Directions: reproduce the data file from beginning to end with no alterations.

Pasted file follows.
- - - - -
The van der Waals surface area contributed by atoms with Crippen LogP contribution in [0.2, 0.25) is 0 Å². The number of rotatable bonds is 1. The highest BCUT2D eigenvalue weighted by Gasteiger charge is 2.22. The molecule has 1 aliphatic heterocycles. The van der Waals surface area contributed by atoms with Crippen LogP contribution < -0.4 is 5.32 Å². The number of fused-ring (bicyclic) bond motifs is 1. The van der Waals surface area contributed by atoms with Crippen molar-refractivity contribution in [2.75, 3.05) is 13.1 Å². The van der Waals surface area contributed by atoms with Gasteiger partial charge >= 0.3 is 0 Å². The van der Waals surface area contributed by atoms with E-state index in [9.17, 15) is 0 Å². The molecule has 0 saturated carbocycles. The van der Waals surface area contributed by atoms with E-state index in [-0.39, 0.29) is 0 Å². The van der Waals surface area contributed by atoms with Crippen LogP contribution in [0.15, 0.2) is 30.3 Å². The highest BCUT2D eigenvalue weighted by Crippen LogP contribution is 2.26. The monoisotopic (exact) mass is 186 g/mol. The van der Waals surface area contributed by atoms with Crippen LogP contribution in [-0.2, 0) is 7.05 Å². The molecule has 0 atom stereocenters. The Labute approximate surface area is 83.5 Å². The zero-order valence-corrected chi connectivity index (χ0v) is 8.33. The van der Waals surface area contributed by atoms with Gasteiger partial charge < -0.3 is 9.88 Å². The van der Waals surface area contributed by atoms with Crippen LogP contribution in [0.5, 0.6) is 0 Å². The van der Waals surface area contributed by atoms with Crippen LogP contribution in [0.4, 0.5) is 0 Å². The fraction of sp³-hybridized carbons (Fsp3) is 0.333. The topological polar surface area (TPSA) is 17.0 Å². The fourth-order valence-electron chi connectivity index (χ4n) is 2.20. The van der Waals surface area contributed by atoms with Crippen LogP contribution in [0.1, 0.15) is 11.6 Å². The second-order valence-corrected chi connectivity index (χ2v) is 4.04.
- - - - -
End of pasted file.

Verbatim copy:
The van der Waals surface area contributed by atoms with Crippen LogP contribution in [0.2, 0.25) is 0 Å². The number of rotatable bonds is 1. The highest BCUT2D eigenvalue weighted by Gasteiger charge is 2.22. The molecule has 1 aliphatic heterocycles. The van der Waals surface area contributed by atoms with Crippen LogP contribution < -0.4 is 5.32 Å². The number of fused-ring (bicyclic) bond motifs is 1. The van der Waals surface area contributed by atoms with Crippen molar-refractivity contribution in [2.75, 3.05) is 13.1 Å². The van der Waals surface area contributed by atoms with Gasteiger partial charge >= 0.3 is 0 Å². The van der Waals surface area contributed by atoms with E-state index in [9.17, 15) is 0 Å². The molecule has 0 saturated carbocycles. The van der Waals surface area contributed by atoms with E-state index in [-0.39, 0.29) is 0 Å². The van der Waals surface area contributed by atoms with Crippen LogP contribution in [0.15, 0.2) is 30.3 Å². The highest BCUT2D eigenvalue weighted by Crippen LogP contribution is 2.26. The monoisotopic (exact) mass is 186 g/mol. The van der Waals surface area contributed by atoms with Crippen LogP contribution in [-0.2, 0) is 7.05 Å². The molecule has 0 atom stereocenters. The Labute approximate surface area is 83.5 Å². The zero-order valence-corrected chi connectivity index (χ0v) is 8.33. The van der Waals surface area contributed by atoms with Gasteiger partial charge < -0.3 is 9.88 Å². The van der Waals surface area contributed by atoms with Crippen LogP contribution in [0.5, 0.6) is 0 Å². The van der Waals surface area contributed by atoms with Crippen LogP contribution in [0.4, 0.5) is 0 Å². The fraction of sp³-hybridized carbons (Fsp3) is 0.333. The topological polar surface area (TPSA) is 17.0 Å². The fourth-order valence-electron chi connectivity index (χ4n) is 2.20. The van der Waals surface area contributed by atoms with Crippen LogP contribution in [0.1, 0.15) is 11.6 Å². The second-order valence-corrected chi connectivity index (χ2v) is 4.04.